At 11.59pm on Wednesday, New Zealand will go into full lockdown as the country moves into level 4 of the Covid-19 alert system.

Moving to level 4 was the Government's "primary focus" because "the health of the people and the nation is paramount," Minister of Agriculture Damien O'Connor told The Country's Jamie Mackay.

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Covid-19 coronavirus: What will alert level 4 mean for New Zealand?

"What we're trying to do here is get ahead of this virus and stop the spread."

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Minister of Agriculture Damien O'Connor. Photo / Supplied
Minister of Agriculture Damien O'Connor. Photo / Supplied

Some businesses would remain open during alert level 4 as they were considered essential industries and this included food and beverage producers, O'Connor said.

"Of course we need food and, of course, we produce a lot of it. So the question is whether we could differentiate what is domestic production with export and it's very difficult and we're in biological systems and seasons and so we've decided that food production and beverage is an essential service and essential industry."

Mackay asked what this could mean for meat-processing companies that were currently working together to tackle Covid-19.

"Of course we would like to keep you operating but if your business or your sector can't guarantee that it can prevent the spread of the virus then we have to close you down," said O'Connor.

"If we are to remain open then we've got to make sure that we've got the right protocols in place and it is keeping people apart - if you're in a packhouse that's going to be a challenge - but if you can't do that, then you simply can't operate."

Read more: Damien O'Connor answered further questions about essential services the following day on The Country.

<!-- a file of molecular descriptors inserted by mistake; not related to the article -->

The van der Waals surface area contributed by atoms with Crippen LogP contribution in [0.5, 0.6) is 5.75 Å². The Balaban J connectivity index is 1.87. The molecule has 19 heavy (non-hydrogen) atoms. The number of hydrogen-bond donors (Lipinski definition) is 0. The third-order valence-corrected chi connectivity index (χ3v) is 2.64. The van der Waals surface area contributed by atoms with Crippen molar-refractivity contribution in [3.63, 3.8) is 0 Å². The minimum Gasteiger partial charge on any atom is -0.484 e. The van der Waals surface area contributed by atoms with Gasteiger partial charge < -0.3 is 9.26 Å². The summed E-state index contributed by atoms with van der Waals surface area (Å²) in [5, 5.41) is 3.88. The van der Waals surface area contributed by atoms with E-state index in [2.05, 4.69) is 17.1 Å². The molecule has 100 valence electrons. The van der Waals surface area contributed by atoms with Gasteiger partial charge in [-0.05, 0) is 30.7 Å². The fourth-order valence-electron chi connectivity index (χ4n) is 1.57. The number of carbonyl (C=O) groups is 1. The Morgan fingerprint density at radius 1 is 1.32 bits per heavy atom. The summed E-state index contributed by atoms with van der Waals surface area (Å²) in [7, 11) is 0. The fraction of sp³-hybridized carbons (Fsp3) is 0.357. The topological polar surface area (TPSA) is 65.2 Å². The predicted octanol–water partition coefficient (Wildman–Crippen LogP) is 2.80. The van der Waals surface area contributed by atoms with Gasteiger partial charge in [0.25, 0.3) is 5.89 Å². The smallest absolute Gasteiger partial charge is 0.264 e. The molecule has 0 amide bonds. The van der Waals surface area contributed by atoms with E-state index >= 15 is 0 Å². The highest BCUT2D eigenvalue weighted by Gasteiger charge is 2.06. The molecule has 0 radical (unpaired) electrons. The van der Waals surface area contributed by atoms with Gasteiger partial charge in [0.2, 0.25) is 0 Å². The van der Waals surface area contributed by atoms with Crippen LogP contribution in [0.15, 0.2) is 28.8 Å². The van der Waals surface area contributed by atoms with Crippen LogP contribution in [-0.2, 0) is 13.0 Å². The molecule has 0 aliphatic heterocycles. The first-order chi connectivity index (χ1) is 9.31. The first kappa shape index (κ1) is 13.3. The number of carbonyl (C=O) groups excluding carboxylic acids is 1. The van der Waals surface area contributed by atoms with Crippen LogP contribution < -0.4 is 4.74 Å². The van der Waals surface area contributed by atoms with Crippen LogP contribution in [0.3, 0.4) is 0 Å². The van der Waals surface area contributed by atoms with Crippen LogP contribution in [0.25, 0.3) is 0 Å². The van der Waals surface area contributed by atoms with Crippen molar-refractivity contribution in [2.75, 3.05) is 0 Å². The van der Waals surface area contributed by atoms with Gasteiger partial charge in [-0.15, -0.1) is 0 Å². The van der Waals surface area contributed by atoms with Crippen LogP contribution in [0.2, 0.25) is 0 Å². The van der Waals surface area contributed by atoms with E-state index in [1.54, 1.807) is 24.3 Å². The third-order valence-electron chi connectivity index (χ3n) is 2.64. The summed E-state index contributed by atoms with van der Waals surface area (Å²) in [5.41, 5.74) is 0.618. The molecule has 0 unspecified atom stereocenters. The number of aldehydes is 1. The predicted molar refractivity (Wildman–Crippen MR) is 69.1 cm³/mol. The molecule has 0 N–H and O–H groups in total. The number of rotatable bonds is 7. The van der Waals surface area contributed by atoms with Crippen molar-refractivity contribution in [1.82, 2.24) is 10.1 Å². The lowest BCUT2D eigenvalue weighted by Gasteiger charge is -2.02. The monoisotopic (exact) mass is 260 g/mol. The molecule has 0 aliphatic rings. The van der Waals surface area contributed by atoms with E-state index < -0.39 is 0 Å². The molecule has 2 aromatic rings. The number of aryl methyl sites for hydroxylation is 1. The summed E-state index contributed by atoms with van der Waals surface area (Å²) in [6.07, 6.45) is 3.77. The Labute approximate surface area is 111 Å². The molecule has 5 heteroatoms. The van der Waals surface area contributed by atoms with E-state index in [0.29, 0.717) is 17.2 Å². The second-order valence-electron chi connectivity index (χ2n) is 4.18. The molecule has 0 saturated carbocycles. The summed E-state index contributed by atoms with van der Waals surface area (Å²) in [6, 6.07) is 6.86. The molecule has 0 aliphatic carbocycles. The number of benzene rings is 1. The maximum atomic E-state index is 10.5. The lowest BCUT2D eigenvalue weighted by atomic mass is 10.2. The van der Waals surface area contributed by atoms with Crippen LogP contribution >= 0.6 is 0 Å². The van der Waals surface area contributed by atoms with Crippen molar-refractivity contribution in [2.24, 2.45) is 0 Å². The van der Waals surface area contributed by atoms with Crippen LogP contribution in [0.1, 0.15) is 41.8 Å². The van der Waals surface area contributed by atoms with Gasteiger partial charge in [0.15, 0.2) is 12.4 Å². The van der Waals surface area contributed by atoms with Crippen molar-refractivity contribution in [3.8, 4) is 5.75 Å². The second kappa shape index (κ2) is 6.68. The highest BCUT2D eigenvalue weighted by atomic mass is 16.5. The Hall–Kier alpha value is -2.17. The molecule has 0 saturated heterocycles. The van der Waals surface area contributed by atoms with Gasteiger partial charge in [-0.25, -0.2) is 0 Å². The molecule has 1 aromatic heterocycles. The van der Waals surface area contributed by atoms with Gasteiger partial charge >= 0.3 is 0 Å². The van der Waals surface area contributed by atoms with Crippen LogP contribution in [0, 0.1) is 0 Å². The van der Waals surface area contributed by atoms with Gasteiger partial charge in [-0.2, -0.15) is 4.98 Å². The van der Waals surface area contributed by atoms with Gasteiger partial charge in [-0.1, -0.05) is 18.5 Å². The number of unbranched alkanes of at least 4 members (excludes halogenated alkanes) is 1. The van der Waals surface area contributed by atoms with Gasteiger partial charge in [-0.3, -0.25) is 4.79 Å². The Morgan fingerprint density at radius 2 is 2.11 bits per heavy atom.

While it was "fairly clear" how some core areas were to operate, the Government was looking into other service sectors such as tractor repairs, fertilising and shearing, said O'Connor.

"Those are things we're working through at the moment to give clear protocols."

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So what does this mean for Kiwi farmers and which agricultural services are considered essential? Mackay opened up The Country's text machine so listeners could ask O'Connor directly.

What is happening with livestock sales. Will everything go online?

O'Connor: I've had a very late night discussion last night about sales. No, I don't think they can go ahead. We do have online trading. Still the vast majority of animals are traded through saleyards and I know [PGG] Wrightsons are working on that right now to upgrade the system of online trading so that where animals do need to move - and we accept there's some pressure on feed, there's the normal flow of animals - and some of that can't be delayed for four weeks.

So where needed we hopefully will have clear protocols and a better system of online trading that farmers can trust.

In the end it may not be a perfect system to maximise the value of your livestock but it may be a way of getting value for your livestock, shifting them on, and making sure that your farming system can continue.

Listen below:

I'm a hedge-trimmer. Are we still OK to operate? Is that still an essential service?

O'Connor: No.